The Tampa Tribune’s food writer since 2005, Jeff Houck covers the way people live through their food. He also hosts the Table Conversations food podcast and believes that everything crunchy is good.
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Remembering Ybor City Restuarant Las Novedades [What About These Prices!]
Posted Jul 16, 2012 by Jeff Houck
Updated Jul 16, 2012 at 02:56 PM
The great thing about Tampa’s restaurant history is that it’s all so… recent.
That’s not a slam. I’m constantly amazed that families who were integral in creating the city’s legendary restaurants are still around to talk - as are their customers.
The other day, I got a reminder from reader Fannie Zamore about how close it is.
Fannie e-mailed me a copy of a menu from Las Novedades restaurant, one of Ybor City’s most cherished Spanish restaurants.
For those who don’t know, Las Novedades was located on the corner of 15th Street and Seventh Avenue in Ybor and featured a spectacular main dining room which resembled an outdoor courtyard. To get there, customers walked through massive red doors, past red velvet walls, beneath wrought iron chandeliers and past huge oil paintings.
“Every table was set as though the Holy Roman emperor was going to pop in for lunch,” former Tampa Tribune food writer Mary D. Scourtes wrote in 1990.
Owned by Manuel and Clarita Garcia, it was considered a rival to it’s competitor at the other end of Seventh Avenue, the Spanish-themed Columbia Restaurant. In 1955, a little-known Cuban tourist recently released from prison named Fidel Castro ate at Las Novedades.
In 1970, it was sold to Columbia owner Cesar Gonzmart and businessman Jim Walter. Las Novedades reportedly was part of an elaborate plan to attract tourists with a walled city that included a bloodless bullfighting attraction, according to historian Leland Hawes. The project didn’t exactly materialize.
Anyway, Fannie sent me a copy of a menu that she said had to have come from the late 1930s to early 1940s.
Las Novedades and the Columbia were the fancier restaurants, especially The Columbia
What about these prices! On the back my father had written the names of his fellow veterans of World War I, Wildcat Division that were there. They used to get together for a Reunion Dinner on Armistice Eve.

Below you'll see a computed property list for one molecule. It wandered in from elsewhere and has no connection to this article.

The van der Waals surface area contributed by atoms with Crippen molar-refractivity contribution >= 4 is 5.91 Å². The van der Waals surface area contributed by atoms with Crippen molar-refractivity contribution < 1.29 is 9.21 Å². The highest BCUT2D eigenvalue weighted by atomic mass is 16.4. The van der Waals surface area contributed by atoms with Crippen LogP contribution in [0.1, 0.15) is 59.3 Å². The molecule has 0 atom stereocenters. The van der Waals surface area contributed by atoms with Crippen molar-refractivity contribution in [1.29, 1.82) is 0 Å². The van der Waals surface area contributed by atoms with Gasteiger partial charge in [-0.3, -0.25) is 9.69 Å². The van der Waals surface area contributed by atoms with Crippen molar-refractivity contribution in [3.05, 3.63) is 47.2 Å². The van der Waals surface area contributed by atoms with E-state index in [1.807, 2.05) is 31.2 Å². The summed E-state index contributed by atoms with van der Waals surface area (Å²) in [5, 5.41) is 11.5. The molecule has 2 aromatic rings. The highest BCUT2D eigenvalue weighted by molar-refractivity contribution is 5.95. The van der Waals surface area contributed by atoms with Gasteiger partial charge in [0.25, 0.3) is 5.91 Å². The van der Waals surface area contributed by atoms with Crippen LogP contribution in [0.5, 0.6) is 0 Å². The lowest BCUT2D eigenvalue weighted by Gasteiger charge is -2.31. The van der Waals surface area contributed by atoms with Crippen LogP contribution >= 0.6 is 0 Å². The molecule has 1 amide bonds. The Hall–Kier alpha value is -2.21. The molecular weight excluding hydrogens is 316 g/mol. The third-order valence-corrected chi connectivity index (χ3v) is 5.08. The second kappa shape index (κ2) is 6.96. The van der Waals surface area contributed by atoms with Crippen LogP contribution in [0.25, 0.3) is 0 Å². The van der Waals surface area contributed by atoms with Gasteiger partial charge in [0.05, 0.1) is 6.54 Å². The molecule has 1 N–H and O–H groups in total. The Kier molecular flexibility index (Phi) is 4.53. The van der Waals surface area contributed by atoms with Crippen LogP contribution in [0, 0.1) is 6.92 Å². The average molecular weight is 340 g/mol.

My father (Albert Rosenberg) was in WWI in the Wildcat Division of the Infantry. When the men in Tampa were drafted, they went in together. I don’t know how many years after the war that they started having reunions on Armistice Eve at local restaurants. This time it was at Las Novedades.
My husband tells the story that after his discharge from service, he came to Tampa 1946. He went to Cohalla’s Restaurant on Nebraska Avenue near 7th Avenue. (At least that is what he remembers.) He didn’t
speak any Spanish, but the waiter understood that he wanted a steak.
When he was brought soup, he was surprised. Then he was brought pompano in the paper bag (papillot), he protested that he did not order fish. The waiter told him that it was part of his meal and the steak was coming -
and indeed it did come. He thinks there was also salad and a potato.
All of that for about $1.
It’s too bad Las Novedades no longer operates. (You can still cook some of their recipes, however. Clarita Garcia’s cookbook “Clarita’s Cocina” - which became a famous staple of Spanish cooking beyond Tampa’s borders - can still be found on Amazon and eBay.
You can still enjoy prices from those early days, however. Each year, The Columbia hosts its “1905 Day” honoring the year of its founding. A tradition since the restaurant’s 75th anniversary, the Columbia promotes a special menu with prices discounted to what they were in decades past..
This year, 1905 Day is Sept. 16. Menu items will include:
• Chicken & Yellow Rice “Ybor” - $2.95
• Boliche (eye round of beef) - $2.95
• Merluza “Russian Style” - $2.95
• Columbia’s Original “1905 Salad” - $1.95
• Black Bean or Cuban Black Bean Soup: cup – .50 cents or bowl .75 cents
• Sangria: glass - $.95 cents or pitcher - $4.95
• Flan - $.50 cents
• Richly brewed American coffee - $.05 cents
No reservations will be accepted. And no take-out orders will be taken from noon to 7 p.m.